Inbound Marketing

Are You Bound for an Inbound Marketing Tool?

Are You Bound for an Inbound Marketing Tool?

Would you rather buy an apple on your own in a grocery store or from a street peddler pushing his best produce into your personal bubble? Have you ever asked a cold-call salesman to remove you from his list or actively put your name on the Do Not Call Registry? Very few people enjoy being “sold to” these days, or at least they prefer to do their homework and buy something in a way they’re most comfortable with.

Inbound marketing shortens the top of the sales funnel. It’s a practice that aims to educate leads and potentials so they are qualified, informed and ready to buy before speaking to a representative. A company can go about this by capturing lead contact information and nurturing that lead by targeting blog posts, landing pages, e-books and more content to each buyer persona. To echo one of Cinda’s recent posts, the average B2B customer moves nearly 60 percent of the way through the buying decision-making process before they engage a sales representative.1 Giving your potential customers easy access to valuable information can help them reach the level of understanding they need to initiate a conversation with you.

Inbound marketing can be defined as creating interesting and informative content on your website that will draw inherently qualified and educated leads into your sales funnel through marketing automation. Marketing automation utilizes precisely staged workflows to deliver content at the right moment to keep leads coming back.

A number of tools are available to help execute automated inbound processes, notably HubSpot and Marketo.

HubSpot provides marketing automation that allows a company to manage leads, buyer personas, blog posts, email marketing, landing pages, social messaging, forms, calls-to-action, competitors and analytics all in one interface.

Marketo is very similar to Hubspot, while also offering up-sell, cross-sell, loyalty marketing and event marketing add-ons.

WordPress can also be built to assist with inbound automation tasks. All of these inbound services cost money, so how does one justify spending precious marketing dollars on a seemingly simple tool? The answer is ROI. Every marketer wants to improve ROI, and inbound marketing increases ROI in a big way. Inbound automation increases traffic to your website and blog and helps you capture qualified lead information. With the right handling once leads enter your sales pipeline, inbound traffic should translate into increased sales.

At SCORR, we’ve had an increasing number of new clients approach us with HubSpot or other automated inbound marketing tools somewhat integrated into their mix. While it’s something we welcome with open arms, it should be noted that inbound marketing tools are not replacements for your current marketing activities, but rather a way to better accommodate your content to your audience. Content and sales strategy are still the drivers behind lead conversion.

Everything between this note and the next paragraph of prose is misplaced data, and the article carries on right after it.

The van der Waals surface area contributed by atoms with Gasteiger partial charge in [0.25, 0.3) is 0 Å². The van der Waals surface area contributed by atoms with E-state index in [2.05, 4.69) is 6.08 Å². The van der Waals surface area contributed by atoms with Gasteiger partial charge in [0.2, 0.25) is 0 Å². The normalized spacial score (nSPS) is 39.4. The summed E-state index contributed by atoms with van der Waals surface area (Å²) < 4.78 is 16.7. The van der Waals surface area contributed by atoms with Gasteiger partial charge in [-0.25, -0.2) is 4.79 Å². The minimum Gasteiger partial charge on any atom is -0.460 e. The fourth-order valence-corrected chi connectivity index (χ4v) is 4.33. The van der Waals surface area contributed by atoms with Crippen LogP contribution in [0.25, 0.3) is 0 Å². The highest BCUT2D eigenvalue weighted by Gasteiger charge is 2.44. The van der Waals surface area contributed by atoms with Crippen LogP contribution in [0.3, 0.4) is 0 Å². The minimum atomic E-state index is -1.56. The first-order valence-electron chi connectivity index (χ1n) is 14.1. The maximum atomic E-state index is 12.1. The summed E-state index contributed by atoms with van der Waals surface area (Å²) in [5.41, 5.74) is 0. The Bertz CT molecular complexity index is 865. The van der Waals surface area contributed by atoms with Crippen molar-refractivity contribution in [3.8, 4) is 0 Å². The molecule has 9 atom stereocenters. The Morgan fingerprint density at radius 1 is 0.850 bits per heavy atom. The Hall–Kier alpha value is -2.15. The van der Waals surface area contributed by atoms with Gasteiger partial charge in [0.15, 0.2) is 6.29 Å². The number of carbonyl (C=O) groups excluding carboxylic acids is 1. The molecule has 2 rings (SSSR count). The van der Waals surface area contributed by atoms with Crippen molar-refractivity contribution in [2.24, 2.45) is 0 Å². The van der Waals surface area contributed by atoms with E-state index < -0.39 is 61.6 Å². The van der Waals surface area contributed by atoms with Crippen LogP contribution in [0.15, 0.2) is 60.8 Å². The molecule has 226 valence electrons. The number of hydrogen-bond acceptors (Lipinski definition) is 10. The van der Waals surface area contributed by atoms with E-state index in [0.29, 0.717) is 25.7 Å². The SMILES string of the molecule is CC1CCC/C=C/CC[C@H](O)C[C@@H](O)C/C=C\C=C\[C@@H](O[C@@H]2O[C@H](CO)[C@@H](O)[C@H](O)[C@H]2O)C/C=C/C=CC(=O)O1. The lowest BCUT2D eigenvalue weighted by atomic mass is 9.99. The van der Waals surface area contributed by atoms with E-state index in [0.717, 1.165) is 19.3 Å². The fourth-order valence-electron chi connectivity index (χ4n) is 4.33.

1The Corporate Leadership Board (CEB), and Marketing Leadership Council®. “The Digital Evolution in B2B Marketing.” (2012): P. 2 (link)


  1. Shane Freeman

    Great post Jake. I’d be interested in another post talking about how SCORR bridges the gap between content and sales strategies and inbound marketing.

  2. Jeremy Sambol

    I’m familiar with Hubspot and know a few people there. IMO they are world-class in terms of their marketing strategy and solutions. I think the shift towards inbound marketing will accelerate in the near future as companies stress user experience and content marketing more and more. The difficulty in both is quantifying ROI for those companies or clients that want to measure as granular as possible. 100% agree that these inbound strategies are best leveraged as complementary marketing activities. Good post, Jake!

  3. Jake Williams

    Thanks for the feedback, guys!

    Shane: Great idea for a post (keep them coming!). Merging sales and content marketing in any B2B company is definitely the goal of inbound marketing, as it aims to shorten the sales funnel by bringing educated and motivated buyers directly to the sales team. I’ll try to put an article together surrounding that process. Thanks, again.

    Jeremy: You’re absolutely right on all points. If I were starting a company from scratch, I would use inbound marketing from the get-go, but already-established businesses see the major changes required by their sales and marketing teams and opt for the features they see as valuable, such as marketing automation or lead nurturing. I feel strongly that pioneering the move to inbound marketing within a slow-to-change industry will lead to substantial long term benefits in both sales and client retention.

    Do either of you have any direct experience with inbound marketing in your day-to-day work? I’d love to hear your perspectives.

  4. I definitely agree that inbound marketing isn’t a stand-alone strategy; but rather a cost-effective accompaniment to the established tenets of digital marketing. In essence, it’s just a differentiated form of content marketing – and that’s always offered an amazing ROI.

    I’d even put money on ‘inbound marketing’ disappearing within the next couple of years, as it’s largely an exercise in re-branding from HubSpot – and they’re already in the process of shifting away from marketing towards a more holistic ‘inbound’ approach!

    Great read, thanks for posting!

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